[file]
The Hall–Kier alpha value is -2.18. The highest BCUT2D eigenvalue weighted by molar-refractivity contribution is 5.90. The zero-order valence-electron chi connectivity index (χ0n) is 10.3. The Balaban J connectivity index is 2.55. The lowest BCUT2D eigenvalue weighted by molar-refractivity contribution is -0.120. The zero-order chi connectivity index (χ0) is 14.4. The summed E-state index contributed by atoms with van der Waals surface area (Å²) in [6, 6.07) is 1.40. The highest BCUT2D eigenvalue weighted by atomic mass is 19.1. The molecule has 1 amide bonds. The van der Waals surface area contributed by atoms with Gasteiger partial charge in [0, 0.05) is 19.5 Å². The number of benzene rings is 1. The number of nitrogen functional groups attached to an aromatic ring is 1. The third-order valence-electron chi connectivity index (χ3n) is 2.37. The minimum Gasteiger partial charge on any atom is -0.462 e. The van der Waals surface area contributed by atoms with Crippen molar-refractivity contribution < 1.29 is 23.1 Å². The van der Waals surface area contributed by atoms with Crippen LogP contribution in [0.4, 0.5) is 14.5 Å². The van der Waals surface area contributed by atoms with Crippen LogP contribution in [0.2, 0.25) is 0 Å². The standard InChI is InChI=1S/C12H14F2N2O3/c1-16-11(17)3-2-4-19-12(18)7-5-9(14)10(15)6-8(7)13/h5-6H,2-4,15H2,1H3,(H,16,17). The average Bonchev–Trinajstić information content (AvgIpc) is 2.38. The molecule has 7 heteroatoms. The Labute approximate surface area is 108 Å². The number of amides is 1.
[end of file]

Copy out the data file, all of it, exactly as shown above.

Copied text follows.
The Hall–Kier alpha value is -2.18. The highest BCUT2D eigenvalue weighted by molar-refractivity contribution is 5.90. The zero-order valence-electron chi connectivity index (χ0n) is 10.3. The Balaban J connectivity index is 2.55. The lowest BCUT2D eigenvalue weighted by molar-refractivity contribution is -0.120. The zero-order chi connectivity index (χ0) is 14.4. The summed E-state index contributed by atoms with van der Waals surface area (Å²) in [6, 6.07) is 1.40. The highest BCUT2D eigenvalue weighted by atomic mass is 19.1. The molecule has 1 amide bonds. The van der Waals surface area contributed by atoms with Gasteiger partial charge in [0, 0.05) is 19.5 Å². The number of benzene rings is 1. The number of nitrogen functional groups attached to an aromatic ring is 1. The third-order valence-electron chi connectivity index (χ3n) is 2.37. The minimum Gasteiger partial charge on any atom is -0.462 e. The van der Waals surface area contributed by atoms with Crippen molar-refractivity contribution < 1.29 is 23.1 Å². The van der Waals surface area contributed by atoms with Crippen LogP contribution in [0.4, 0.5) is 14.5 Å². The van der Waals surface area contributed by atoms with Crippen LogP contribution in [0.2, 0.25) is 0 Å². The standard InChI is InChI=1S/C12H14F2N2O3/c1-16-11(17)3-2-4-19-12(18)7-5-9(14)10(15)6-8(7)13/h5-6H,2-4,15H2,1H3,(H,16,17). The average Bonchev–Trinajstić information content (AvgIpc) is 2.38. The molecule has 7 heteroatoms. The Labute approximate surface area is 108 Å². The number of amides is 1.